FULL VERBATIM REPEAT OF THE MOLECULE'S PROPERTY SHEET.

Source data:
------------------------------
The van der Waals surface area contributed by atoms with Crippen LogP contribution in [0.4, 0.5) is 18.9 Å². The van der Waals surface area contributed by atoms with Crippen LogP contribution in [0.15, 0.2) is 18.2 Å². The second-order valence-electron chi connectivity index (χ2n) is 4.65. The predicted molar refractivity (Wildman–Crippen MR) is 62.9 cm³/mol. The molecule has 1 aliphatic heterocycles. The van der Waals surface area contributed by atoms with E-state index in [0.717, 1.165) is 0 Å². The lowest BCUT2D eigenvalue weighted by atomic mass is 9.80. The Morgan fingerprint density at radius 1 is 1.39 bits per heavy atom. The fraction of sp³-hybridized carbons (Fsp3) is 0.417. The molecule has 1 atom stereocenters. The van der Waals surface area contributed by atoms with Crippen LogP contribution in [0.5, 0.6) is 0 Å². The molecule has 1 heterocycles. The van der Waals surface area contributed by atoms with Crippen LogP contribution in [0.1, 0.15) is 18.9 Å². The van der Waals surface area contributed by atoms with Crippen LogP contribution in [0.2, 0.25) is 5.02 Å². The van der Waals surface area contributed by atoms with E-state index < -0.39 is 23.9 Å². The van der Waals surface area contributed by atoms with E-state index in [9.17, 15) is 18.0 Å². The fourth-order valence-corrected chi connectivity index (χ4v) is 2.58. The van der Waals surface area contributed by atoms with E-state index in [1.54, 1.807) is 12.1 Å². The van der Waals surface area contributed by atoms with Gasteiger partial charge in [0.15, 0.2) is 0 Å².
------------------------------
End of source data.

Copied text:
The van der Waals surface area contributed by atoms with Crippen LogP contribution in [0.4, 0.5) is 18.9 Å². The van der Waals surface area contributed by atoms with Crippen LogP contribution in [0.15, 0.2) is 18.2 Å². The second-order valence-electron chi connectivity index (χ2n) is 4.65. The predicted molar refractivity (Wildman–Crippen MR) is 62.9 cm³/mol. The molecule has 1 aliphatic heterocycles. The van der Waals surface area contributed by atoms with E-state index in [0.717, 1.165) is 0 Å². The lowest BCUT2D eigenvalue weighted by atomic mass is 9.80. The Morgan fingerprint density at radius 1 is 1.39 bits per heavy atom. The fraction of sp³-hybridized carbons (Fsp3) is 0.417. The molecule has 1 atom stereocenters. The van der Waals surface area contributed by atoms with Crippen LogP contribution in [0.5, 0.6) is 0 Å². The molecule has 1 heterocycles. The van der Waals surface area contributed by atoms with Crippen LogP contribution in [0.1, 0.15) is 18.9 Å². The van der Waals surface area contributed by atoms with Crippen LogP contribution in [0.2, 0.25) is 5.02 Å². The van der Waals surface area contributed by atoms with E-state index < -0.39 is 23.9 Å². The van der Waals surface area contributed by atoms with E-state index in [9.17, 15) is 18.0 Å². The fourth-order valence-corrected chi connectivity index (χ4v) is 2.58. The van der Waals surface area contributed by atoms with E-state index in [1.54, 1.807) is 12.1 Å². The van der Waals surface area contributed by atoms with Gasteiger partial charge in [0.15, 0.2) is 0 Å².